In September 2019, I visited the exquisite exhibition "Fili d'oro e dipinti di seta" in the Castello del Buonconsiglio in Trento, Northern Italy. Together with the 2015 exhibition in the Catharijneconvent and the 2016 Opus Anglicanum exhibition in the V&A, this was one of those 'must-see' exhibitions. This one visit provided me with research material for several years. Especially as I was allowed to take as many pictures as I liked. As long as you don't use flash, the textiles absolutely do not mind. Today, we are going to look at some early Venetian embroidery. It includes some techniques unique to the Venetian embroidery workshops. Let's dive in!
As you can see in the picture above, the cope is no longer an actual vestment. Only the mutilated orphreys have survived. They were used secondarily on an antependium which was probably made at the end of the 19th century. The orphreys were taken of this newer antependium in 2006 when they were restored and applied to a neutral backing. The orphreys represent three pairs of saints facing each other, a smaller square orphrey that would have sat on the neck of the wearer and which connected the two sets of three and part of the cope's hood with the Coronation of the Virgin. Identifiable among the saints are: John the Baptist (top left), James the Great (top right), Bartholomew or Peter (middle left) and Saint Jerome (square in the middle). The embroideries were made in a Venetian embroidery workshop around AD 1410-1417.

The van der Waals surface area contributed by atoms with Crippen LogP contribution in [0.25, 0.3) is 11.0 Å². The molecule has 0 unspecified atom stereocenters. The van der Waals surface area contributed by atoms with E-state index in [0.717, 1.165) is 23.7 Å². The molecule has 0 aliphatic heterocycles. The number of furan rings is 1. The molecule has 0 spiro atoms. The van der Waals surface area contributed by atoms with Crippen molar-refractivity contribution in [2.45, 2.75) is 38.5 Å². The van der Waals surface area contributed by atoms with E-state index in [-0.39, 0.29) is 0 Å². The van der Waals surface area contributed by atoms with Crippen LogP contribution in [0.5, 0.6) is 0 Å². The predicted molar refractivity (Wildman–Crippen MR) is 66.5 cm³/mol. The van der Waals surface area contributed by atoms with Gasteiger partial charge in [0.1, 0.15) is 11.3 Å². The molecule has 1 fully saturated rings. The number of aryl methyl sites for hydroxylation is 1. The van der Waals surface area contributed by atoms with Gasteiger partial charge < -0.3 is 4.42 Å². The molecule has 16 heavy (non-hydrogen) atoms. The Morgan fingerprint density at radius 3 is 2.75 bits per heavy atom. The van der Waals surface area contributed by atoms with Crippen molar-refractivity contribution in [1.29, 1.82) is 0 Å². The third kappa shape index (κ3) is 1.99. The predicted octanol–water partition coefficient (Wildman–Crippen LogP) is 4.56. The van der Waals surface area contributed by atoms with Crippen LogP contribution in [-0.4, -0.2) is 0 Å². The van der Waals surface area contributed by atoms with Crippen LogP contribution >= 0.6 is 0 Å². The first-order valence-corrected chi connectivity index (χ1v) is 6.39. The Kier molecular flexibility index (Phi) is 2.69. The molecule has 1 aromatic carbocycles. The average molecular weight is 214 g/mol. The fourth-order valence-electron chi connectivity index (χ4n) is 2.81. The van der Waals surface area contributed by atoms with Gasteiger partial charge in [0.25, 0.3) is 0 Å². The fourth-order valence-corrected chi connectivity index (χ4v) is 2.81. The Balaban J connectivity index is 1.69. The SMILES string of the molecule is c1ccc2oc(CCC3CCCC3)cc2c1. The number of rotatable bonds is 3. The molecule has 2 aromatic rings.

When you look at the outer garments of the figures, it looks like they have the measles. These 'measles' are actually characteristic of Venetian embroidery. The 'measles' are made by covering a metal disc, with a central or off-centre hole (think spangle/sequin), with gold thread. Some discs are made of pressed paper. The gold threads that cover the discs are worked in gimped couching, but with an underside couching stitch. Proof again that underside couching is not exclusively English. Keeping the gold threads from rolling off the edges of the padding was probably no small feat!
Another characteristic of Venetian embroidery is the elaborate dimensional frame around the orphreys. String padding is used to achieve the different textures. By using strings with different thicknesses, they could achieve several 'levels' in the frame.
In general, many different embroidery techniques are used in these Italian embroideries from the Middle Ages. There is beautiful (directional) split stitch in silk, there is laid work, diaper couching and trellises. Or nue is absent as that was probably invented in the Southern Netherlands/Northern France and had not yet made its way to Italy.
If you would like to see more (detailed) pictures of these nine orphreys, then please visit my Patreon page. Journeyman and Master members will find 23 images which can be downloaded.
Prá, Laura Dal; Carmignani, Marina; Peri, Paolo (Eds.) (2019): Fili d'oro e dipinti di seta. Velluti e ricami tra Gotico e Rinascimento. Trento: Castello del Buonconsiglio.
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